FOR IMMEDIATE RELEASE
September 17, 2013
CONTACT: Rachel Schwartz
WASHINGTON, D.C. — For Alliance of Community Health Plans (ACHP) member organizations, changing the way we pay physicians means a greater focus on patients, on their health and on lowering costs. Community-based health plans are providing a practical guide to payment reform, charted in a report released today by the Alliance of Community Health Plans (ACHP).
“In many communities around the country, ACHP member organizations have changed the way they pay physicians to ensure that payment is focused on efficient and effective care, focusing on the needs of patients. They have piloted strategies that work,” said ACHP President and CEO Patricia Smith. “We believe that this report offers real solutions that can help inform the discussions happening right now on Capitol Hill on how to change the way Medicare pays for physician services.”
Key elements of proposals for physician payment reform include changing the current fee-for-service payment to incorporate criteria for quality, value, primary care and care coordination. Medicare Advantage, which now serves over 28 percent of Medicare beneficiaries, already includes these criteria. The ACHP brief outlines methods used in plans around the country that could be incorporated into a reformed Medicare fee-for-service payment system.
In his testimony before the U.S. House Energy & Commerce Committee on physician payment reform in June 2013, Tom Foels, M.D., chief medical officer of Independent Health in Buffalo, New York, described Independent’s success implementing alternative payment systems and said, “We believe there are valuable components of our quality, efficiency and effectiveness programs that are potentially scalable and transferrable to other communities beyond our own.”
Patrick T. Courneya, M.D., (health plan) medical director of HealthPartners in Minneapolis, Minnesota, declared in his May 2013 testimony before the U.S. House Ways and Means Committee that value-based payment systems, “if built thoughtfully and properly – can be not only workable but desirable for physicians and an accelerant of improved health, better experiences and improved affordability for patients.”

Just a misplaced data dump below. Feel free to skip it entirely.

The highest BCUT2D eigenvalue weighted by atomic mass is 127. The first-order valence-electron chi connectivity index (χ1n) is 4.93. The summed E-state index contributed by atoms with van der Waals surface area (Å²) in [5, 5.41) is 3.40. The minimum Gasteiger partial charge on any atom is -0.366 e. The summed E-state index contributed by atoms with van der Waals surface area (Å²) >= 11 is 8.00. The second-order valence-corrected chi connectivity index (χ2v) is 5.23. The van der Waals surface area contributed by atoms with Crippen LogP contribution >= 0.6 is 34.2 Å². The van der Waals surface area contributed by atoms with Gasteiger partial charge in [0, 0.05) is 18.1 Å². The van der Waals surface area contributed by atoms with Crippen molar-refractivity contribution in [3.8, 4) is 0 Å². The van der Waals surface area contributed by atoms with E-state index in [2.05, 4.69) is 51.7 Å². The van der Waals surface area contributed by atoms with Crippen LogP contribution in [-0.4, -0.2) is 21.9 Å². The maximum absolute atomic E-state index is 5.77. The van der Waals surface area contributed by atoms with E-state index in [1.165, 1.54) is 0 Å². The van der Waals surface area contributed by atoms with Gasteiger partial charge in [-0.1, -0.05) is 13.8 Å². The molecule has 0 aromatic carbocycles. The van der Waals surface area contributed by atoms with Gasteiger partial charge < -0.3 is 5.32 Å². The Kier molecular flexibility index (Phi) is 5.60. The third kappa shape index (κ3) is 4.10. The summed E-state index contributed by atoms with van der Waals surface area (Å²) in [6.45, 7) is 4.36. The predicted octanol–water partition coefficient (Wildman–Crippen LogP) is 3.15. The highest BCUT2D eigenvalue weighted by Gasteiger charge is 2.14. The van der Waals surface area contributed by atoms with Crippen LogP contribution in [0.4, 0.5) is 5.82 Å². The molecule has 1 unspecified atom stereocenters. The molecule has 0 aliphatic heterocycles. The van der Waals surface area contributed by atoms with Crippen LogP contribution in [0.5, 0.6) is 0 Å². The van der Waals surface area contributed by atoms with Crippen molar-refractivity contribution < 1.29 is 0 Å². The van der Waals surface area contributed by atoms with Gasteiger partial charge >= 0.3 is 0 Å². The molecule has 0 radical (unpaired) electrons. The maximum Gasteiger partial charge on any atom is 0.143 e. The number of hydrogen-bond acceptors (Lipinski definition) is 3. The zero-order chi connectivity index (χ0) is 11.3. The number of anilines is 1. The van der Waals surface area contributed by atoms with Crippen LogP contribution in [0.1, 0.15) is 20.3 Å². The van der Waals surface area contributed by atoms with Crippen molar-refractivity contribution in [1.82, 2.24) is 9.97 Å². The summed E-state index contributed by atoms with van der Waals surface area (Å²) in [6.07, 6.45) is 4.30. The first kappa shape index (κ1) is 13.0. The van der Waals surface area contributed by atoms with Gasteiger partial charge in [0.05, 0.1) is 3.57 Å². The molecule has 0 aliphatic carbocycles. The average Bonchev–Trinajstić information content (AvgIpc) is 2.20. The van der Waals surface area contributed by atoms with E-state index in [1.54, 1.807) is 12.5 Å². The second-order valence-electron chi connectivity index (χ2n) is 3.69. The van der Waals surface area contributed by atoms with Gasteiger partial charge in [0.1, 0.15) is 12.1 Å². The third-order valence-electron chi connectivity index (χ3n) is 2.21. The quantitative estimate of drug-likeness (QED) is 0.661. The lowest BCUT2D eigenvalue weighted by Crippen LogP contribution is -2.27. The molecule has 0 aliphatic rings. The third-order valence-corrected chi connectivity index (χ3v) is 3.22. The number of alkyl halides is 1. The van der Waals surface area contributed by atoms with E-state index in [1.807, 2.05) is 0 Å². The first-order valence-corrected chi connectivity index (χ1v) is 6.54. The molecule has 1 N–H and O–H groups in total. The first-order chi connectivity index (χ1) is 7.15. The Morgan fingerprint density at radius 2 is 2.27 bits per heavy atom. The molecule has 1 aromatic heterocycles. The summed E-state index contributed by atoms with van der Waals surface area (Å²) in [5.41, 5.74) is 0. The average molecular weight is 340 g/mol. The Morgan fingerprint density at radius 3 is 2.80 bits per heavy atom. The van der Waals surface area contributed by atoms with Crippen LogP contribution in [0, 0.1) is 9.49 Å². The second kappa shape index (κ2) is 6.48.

“Moving Beyond Fee-for-Service: A Path to Payment Reform from Community Health Plans” profiles the specific approaches seven ACHP member plans undertook to build the capacity, trust and incentives for reform. The report is meant to serve as an illustrative guide for policy makers and others looking to implement physician payment reform.
The report highlights payment reforms currently in place at seven ACHP member organizations:
- Capital District Physicians’ Health Plan (Albany, New York)
- Geisinger Health Plan (Danville, Pennsylvania)
- HealthPartners (Minneapolis, Minnesota)
- Independent Health (Buffalo, New York)
- Priority Health (Grand Rapids, Michigan)
- Tufts Health Plan (Watertown, Massachusetts)
- UPMC Health Plan (Pittsburgh, Pennsylvania)
Visit ACHP.org for more information, including the complete report, and details on ACHP’s member plans.
The Alliance of Community Health Plans (ACHP) is a national leadership organization bringing together innovative health plans and provider groups that are among America’s best at delivering affordable, high-quality coverage and care. The community-based and regional health plans and provider organizations from across the country that make up ACHP’s membership provide coverage and care for approximately 16 million Americans. These 22 organizations focus on improving the health of the communities they serve and are on the leading edge of innovations in affordability and the quality of care, including patient care coordination, patient-centered medical homes, accountable health care delivery and use of information technology. For more information, visit www.achp.org.